Is it aliens? NASA sends space fans into frenzy with news of a 'major announcement'

Is it aliens? Flowing water? Or perhaps the long-awaited discovery of Martian crabs?

NASA sent space fans into a frenzy on Sunday by announcing it will hold a special news conference to reveal "a major science finding" from the agency's exploration of Mars.

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NASA's big Mars announcement

Speculation is rife following NASA's promise that it will soon brief the world on a great 'Mars mystery' it has solved.

The space agency says it has solved a major "Mars mystery" and will reveal all during the news briefing from headquarters  in Washington, DC, at 11.30am on Monday (1.30am on Tuesday in Sydney).

NASA's "special announcements" don't usually disappoint.

Mars mystery: NASA will make a special announcement about the red planet on Monday.
Mars mystery: NASA will make a special announcement about the red planet on Monday. Photo: NASA

One such announcement in July was the discovery of a new planet, Kepler-452b, found orbiting a star very much like Earth's own sun.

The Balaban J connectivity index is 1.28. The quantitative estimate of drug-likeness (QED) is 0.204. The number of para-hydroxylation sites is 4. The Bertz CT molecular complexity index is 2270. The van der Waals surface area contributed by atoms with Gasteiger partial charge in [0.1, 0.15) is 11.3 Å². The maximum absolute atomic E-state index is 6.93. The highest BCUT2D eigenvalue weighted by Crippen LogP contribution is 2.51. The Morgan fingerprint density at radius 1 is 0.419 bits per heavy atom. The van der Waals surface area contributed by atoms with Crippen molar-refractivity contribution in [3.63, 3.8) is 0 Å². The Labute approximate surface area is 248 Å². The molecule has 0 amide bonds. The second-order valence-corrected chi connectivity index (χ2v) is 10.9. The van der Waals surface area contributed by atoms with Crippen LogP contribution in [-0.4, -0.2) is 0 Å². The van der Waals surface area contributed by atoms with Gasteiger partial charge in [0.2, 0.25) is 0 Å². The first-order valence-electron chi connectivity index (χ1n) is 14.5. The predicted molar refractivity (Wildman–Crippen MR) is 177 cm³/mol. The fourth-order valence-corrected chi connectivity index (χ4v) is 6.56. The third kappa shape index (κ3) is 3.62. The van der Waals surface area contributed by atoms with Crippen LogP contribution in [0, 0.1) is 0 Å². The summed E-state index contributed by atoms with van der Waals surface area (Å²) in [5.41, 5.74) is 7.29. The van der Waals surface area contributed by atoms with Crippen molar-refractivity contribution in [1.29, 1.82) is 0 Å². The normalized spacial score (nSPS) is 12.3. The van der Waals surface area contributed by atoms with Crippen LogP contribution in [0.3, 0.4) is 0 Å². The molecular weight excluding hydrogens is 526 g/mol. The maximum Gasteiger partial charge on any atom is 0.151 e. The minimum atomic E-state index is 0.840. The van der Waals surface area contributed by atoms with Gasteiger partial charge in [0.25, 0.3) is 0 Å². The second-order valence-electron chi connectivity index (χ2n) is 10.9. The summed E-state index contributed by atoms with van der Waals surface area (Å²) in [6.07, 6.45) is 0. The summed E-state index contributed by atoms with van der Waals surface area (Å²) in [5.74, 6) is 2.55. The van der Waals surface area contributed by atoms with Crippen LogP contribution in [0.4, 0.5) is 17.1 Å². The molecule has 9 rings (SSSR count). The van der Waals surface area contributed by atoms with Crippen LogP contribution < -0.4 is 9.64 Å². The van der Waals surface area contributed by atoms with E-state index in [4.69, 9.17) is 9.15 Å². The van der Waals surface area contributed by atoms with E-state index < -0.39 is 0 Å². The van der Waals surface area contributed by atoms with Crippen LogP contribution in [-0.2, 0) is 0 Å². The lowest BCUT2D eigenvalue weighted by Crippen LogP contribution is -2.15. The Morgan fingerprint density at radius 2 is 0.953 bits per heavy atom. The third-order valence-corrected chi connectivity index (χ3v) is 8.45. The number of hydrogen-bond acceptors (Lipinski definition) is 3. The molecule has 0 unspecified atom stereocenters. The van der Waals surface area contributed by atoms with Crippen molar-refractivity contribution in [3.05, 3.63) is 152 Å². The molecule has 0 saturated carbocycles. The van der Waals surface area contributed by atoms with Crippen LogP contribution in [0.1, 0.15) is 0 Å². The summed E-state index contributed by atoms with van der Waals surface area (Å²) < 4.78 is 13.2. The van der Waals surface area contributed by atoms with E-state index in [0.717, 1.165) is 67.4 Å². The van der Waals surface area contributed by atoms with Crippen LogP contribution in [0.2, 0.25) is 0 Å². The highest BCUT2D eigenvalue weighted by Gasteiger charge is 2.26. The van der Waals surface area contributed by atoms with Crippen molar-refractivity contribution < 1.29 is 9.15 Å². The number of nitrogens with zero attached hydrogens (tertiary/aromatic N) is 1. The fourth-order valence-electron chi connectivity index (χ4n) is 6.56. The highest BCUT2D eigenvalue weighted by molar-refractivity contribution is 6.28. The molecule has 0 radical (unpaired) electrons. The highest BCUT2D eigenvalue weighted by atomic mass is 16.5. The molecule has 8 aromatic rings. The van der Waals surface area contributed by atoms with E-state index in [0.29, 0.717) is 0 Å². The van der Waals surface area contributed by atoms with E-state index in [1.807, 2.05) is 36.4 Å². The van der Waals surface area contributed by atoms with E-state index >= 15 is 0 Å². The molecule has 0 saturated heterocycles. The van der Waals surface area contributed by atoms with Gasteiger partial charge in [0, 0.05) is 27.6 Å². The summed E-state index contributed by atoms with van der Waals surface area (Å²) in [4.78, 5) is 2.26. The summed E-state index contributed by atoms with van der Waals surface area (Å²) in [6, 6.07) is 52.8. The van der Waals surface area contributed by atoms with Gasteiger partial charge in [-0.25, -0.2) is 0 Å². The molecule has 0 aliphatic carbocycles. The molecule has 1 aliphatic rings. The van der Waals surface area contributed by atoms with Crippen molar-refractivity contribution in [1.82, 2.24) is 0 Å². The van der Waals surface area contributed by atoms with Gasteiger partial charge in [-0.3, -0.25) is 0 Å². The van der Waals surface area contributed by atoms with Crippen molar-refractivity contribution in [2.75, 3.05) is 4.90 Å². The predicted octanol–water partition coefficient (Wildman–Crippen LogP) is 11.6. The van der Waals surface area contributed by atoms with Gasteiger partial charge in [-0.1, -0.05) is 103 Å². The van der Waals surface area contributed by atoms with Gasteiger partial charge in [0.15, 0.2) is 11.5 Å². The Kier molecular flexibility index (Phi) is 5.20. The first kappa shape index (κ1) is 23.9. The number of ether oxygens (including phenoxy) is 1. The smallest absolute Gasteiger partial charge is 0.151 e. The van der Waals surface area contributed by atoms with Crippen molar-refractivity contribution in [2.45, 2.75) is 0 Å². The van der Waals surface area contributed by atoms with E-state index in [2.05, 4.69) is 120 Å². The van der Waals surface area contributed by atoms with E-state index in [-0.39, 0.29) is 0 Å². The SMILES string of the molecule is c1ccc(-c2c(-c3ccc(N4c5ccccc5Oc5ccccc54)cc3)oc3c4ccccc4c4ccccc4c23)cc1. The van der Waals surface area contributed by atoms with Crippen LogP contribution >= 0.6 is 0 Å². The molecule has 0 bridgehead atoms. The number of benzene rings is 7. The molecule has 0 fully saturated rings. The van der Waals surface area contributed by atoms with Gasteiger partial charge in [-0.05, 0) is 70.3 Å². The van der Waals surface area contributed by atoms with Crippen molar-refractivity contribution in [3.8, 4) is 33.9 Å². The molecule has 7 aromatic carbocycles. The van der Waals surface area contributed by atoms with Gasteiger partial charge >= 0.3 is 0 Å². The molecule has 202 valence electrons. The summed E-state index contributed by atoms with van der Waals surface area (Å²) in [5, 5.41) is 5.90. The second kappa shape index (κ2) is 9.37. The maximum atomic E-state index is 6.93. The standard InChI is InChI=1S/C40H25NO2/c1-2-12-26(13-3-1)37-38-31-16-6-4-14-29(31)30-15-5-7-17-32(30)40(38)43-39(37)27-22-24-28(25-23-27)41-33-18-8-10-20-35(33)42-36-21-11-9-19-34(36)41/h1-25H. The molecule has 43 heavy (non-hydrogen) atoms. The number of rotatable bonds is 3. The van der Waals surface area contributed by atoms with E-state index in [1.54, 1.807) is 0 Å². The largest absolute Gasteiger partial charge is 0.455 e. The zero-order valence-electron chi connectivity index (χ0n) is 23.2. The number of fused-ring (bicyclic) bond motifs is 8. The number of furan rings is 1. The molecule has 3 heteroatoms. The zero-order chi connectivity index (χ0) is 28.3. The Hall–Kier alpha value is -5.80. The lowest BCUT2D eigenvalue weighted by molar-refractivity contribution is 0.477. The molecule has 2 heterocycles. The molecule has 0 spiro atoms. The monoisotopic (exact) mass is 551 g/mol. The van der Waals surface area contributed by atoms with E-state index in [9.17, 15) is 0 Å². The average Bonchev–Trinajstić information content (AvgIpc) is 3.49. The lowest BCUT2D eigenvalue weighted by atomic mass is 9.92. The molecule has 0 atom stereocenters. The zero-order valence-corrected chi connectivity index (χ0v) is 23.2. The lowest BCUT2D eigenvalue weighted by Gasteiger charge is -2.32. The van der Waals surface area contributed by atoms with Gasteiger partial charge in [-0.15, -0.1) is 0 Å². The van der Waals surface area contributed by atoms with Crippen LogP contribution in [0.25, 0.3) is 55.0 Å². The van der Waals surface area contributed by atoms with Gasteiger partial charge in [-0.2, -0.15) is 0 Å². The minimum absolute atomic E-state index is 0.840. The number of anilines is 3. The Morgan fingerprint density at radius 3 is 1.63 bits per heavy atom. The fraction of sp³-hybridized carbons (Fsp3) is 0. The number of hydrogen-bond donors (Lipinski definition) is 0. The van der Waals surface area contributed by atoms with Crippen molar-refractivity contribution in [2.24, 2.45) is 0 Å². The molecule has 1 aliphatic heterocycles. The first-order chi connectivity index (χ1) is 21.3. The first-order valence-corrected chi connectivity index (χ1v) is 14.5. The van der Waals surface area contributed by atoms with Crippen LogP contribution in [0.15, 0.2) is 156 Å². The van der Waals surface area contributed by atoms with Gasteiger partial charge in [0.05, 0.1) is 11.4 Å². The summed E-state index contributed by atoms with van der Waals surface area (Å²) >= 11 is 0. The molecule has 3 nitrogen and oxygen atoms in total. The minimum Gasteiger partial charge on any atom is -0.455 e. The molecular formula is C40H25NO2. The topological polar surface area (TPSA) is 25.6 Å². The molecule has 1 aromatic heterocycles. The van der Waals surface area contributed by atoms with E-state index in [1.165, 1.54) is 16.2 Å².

NASA has asked people to submit questions for Monday's press conference via Twitter, using the hashtag #AskNASA.

Space fans have already bombarded the space agency with frenzied speculation over what the announcement might be about.

Many are hoping it may be the discovery of Martian life. Or possibly a development relating to the odd crab-like object seen in one image taken from the Curiosity rover.

Others are wondering if NASA has finally found Mark Watney, the fictional astronaut played by Matt Damon in The Martian who became stranded alone on Mars. 

The most credible speculation seems to be that NASA will announce the discovery of flowing water on Mars.

The biggest hint is that one of five speakers at the news briefing will be Lujendra Ojha from the Georgia Institute of Technology in Atlanta.

Ojha made headlines in 2011 when he co-authored a study suggesting that liquid water flowed during the warmer months on Mars.

He said at the time that, by accident, he noticed irregular features in images taken for another study of gullies in Mars craters.

Using a computer algorithm to monitor changes over time, he began to see "finger-like" features and streaks that strongly resembled water. They would appear during warmer seasons and die away during cooler seasons.

He has conducted research ever since, to determine if it is definitely water.

Another Georgia Tech grad student, Mary Beth Wilhelm, is also tabled to speak alongside Ojha.

Other clues that liquid water may exist on Mars emerged earlier this year, when researchers believed they may have found evidence of salty water at some times of the year.